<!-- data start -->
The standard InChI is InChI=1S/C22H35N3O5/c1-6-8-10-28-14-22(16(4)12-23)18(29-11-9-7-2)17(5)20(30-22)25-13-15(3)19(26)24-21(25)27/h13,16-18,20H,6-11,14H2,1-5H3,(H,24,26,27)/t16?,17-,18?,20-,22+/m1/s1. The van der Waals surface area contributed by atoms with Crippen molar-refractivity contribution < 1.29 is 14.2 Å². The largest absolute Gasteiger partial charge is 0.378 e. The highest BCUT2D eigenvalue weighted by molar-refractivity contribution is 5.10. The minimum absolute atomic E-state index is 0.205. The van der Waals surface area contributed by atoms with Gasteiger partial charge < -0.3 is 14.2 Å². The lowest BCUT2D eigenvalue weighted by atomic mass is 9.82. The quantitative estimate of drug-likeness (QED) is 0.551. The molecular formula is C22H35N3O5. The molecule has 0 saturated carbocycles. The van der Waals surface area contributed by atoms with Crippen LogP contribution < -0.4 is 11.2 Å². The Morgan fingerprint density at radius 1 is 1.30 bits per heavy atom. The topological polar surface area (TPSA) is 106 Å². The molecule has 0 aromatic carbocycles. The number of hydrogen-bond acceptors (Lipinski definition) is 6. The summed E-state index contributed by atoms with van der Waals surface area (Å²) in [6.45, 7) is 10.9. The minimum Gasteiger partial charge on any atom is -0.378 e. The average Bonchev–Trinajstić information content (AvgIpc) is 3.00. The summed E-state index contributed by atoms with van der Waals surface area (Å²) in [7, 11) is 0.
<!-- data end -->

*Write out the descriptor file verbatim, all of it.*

The standard InChI is InChI=1S/C22H35N3O5/c1-6-8-10-28-14-22(16(4)12-23)18(29-11-9-7-2)17(5)20(30-22)25-13-15(3)19(26)24-21(25)27/h13,16-18,20H,6-11,14H2,1-5H3,(H,24,26,27)/t16?,17-,18?,20-,22+/m1/s1. The van der Waals surface area contributed by atoms with Crippen molar-refractivity contribution < 1.29 is 14.2 Å². The largest absolute Gasteiger partial charge is 0.378 e. The highest BCUT2D eigenvalue weighted by molar-refractivity contribution is 5.10. The minimum absolute atomic E-state index is 0.205. The van der Waals surface area contributed by atoms with Gasteiger partial charge < -0.3 is 14.2 Å². The lowest BCUT2D eigenvalue weighted by atomic mass is 9.82. The quantitative estimate of drug-likeness (QED) is 0.551. The molecular formula is C22H35N3O5. The molecule has 0 saturated carbocycles. The van der Waals surface area contributed by atoms with Crippen LogP contribution < -0.4 is 11.2 Å². The Morgan fingerprint density at radius 1 is 1.30 bits per heavy atom. The topological polar surface area (TPSA) is 106 Å². The molecule has 0 aromatic carbocycles. The number of hydrogen-bond acceptors (Lipinski definition) is 6. The summed E-state index contributed by atoms with van der Waals surface area (Å²) in [6.45, 7) is 10.9. The minimum Gasteiger partial charge on any atom is -0.378 e. The average Bonchev–Trinajstić information content (AvgIpc) is 3.00. The summed E-state index contributed by atoms with van der Waals surface area (Å²) in [7, 11) is 0.